Coebro: 3D-Printers Learn to Build Houses

Many things today can be produced simply, fast and cheaply using a 3D printer: jewelry, small components and even prototypes. Printing complete houses is still a long way off. For the moment, at least.

A orange robot is printing concrete on wood.

The first layers of concrete for the prototypes are successfully printed. © Baustädter – TU Graz

But work is being done at TU Graz on additive manufacturing of concrete parts using printing robots.

“Everything began with a curious student,” recounts Andreas Trummer from the Institute of Structural Design at TU Graz. “One of our students had heard about 3D concrete printing and wanted to explore this in depth in his master’s thesis. Jürgen Holl – at the time doing his master’s in architecture – used the Institute’s ABB robot lab to develop a prototype of a conveyor and 3D printing plant. He spent hours and days researching the mysteries of concrete printing. And then the Institute asked itself an even bigger question: how can this completely new technology be used in the building industry?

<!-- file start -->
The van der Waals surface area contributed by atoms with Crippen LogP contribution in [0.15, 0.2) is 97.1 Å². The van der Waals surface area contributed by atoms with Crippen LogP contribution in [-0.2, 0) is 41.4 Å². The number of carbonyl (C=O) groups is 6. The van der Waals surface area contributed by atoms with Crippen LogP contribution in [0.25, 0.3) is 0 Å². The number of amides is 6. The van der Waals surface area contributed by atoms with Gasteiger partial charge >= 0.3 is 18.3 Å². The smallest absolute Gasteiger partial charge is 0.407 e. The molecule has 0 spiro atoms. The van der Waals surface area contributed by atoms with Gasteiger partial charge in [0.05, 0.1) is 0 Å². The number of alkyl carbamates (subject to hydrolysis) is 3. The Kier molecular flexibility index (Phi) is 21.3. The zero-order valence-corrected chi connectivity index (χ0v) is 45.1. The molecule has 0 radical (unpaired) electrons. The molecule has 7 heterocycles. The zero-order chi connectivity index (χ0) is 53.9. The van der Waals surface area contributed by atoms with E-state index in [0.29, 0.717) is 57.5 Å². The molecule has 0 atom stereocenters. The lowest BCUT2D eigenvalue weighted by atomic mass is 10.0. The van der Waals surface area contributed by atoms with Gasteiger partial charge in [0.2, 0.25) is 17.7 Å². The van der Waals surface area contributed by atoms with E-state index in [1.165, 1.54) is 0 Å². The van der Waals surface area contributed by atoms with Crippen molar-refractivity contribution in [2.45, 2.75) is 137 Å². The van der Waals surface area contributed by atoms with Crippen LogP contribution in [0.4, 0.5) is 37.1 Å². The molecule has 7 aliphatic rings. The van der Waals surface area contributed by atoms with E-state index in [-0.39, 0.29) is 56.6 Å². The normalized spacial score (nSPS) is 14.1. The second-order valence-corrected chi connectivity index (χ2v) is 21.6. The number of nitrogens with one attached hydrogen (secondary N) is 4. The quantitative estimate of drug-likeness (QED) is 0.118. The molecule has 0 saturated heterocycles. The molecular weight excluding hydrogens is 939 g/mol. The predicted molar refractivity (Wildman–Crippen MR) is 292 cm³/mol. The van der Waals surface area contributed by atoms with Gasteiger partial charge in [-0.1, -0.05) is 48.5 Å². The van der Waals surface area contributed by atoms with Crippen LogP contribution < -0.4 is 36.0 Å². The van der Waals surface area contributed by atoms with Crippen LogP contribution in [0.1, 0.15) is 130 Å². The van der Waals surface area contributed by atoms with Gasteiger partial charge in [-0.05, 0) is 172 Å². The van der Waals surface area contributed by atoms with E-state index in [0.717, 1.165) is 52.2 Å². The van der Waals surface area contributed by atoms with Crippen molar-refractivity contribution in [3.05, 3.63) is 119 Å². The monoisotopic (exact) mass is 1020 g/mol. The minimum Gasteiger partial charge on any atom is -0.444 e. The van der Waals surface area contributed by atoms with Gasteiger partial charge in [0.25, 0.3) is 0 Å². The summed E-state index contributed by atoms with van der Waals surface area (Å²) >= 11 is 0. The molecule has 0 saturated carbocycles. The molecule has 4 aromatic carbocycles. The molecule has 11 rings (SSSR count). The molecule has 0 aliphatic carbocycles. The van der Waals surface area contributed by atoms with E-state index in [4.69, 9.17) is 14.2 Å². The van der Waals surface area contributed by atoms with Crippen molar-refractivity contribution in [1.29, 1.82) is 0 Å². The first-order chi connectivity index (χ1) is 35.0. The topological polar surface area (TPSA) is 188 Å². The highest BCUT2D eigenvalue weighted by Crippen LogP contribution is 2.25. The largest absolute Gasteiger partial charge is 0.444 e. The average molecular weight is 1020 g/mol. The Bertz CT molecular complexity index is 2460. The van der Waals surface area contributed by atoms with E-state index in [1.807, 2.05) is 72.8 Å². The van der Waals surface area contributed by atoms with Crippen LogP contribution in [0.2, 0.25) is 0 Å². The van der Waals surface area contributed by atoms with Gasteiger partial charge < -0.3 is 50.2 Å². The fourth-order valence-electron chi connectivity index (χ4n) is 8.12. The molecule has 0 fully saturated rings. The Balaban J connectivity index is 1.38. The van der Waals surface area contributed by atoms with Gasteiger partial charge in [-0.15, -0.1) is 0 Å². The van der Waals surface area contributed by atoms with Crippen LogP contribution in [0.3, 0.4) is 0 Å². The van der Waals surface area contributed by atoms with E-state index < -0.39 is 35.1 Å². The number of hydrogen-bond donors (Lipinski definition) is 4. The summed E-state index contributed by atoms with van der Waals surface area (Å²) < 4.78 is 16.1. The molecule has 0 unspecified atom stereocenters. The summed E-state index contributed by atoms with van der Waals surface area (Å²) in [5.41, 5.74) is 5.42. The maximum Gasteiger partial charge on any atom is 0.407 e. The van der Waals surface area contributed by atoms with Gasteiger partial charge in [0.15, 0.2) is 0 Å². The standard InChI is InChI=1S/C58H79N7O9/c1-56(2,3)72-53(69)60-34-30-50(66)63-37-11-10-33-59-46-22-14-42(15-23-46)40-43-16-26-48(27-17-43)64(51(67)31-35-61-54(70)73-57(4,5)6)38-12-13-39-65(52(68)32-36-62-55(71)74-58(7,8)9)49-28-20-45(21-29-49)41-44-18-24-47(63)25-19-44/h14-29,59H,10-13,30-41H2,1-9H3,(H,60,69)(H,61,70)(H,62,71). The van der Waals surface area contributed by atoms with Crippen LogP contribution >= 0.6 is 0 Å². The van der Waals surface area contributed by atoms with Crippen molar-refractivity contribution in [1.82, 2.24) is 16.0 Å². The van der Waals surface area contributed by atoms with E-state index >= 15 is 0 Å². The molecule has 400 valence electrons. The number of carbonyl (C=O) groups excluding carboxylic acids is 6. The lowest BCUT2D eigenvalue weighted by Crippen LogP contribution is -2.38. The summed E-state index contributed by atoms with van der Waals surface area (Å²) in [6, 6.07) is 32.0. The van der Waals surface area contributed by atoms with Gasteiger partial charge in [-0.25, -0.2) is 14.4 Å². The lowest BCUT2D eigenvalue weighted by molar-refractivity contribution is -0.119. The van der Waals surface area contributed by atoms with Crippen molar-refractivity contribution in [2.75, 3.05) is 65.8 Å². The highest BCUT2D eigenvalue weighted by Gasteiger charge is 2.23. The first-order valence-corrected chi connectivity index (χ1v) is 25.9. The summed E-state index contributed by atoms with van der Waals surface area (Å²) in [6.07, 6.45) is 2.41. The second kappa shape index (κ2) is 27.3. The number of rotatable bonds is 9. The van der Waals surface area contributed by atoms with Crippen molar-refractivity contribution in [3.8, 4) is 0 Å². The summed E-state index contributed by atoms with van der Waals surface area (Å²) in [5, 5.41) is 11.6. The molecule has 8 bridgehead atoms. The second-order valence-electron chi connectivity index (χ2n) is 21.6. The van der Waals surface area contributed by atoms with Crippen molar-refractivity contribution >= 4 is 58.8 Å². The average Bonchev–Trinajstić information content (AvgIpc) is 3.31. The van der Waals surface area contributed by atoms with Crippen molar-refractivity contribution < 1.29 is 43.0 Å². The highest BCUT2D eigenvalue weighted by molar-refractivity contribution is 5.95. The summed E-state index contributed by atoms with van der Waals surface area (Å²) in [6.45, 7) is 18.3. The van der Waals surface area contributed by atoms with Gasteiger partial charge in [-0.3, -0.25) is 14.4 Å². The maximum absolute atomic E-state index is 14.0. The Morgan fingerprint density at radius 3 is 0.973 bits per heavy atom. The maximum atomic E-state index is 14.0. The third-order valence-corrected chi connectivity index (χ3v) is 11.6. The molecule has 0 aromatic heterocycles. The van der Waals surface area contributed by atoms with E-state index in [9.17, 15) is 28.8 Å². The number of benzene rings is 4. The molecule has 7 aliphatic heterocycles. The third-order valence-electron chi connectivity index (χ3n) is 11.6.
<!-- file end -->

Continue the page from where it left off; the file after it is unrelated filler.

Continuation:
“In some areas the building industry has hardly changed over the last few decades,” explains Stefan Peters, head of the Institute of Structural Design. “The procedures by which buildings are made today hardly differ from those I got to know as a young person in my holiday jobs on building sites. The COEBRO project (Additive Fabrication of CONCRETE ELEMENTS BY ROBOTS) was launched in 2015 out of the desire to create something new in the field. It is funded and supported by the Austrian Research Promotion Agency (FFG) and partners from science and business through the Bridge programme.

Read more about the COEBRO project, how it specialises in the production of prefabricated concrete parts and why this research will conserve resources in the News+Stories article on the TU Graz website.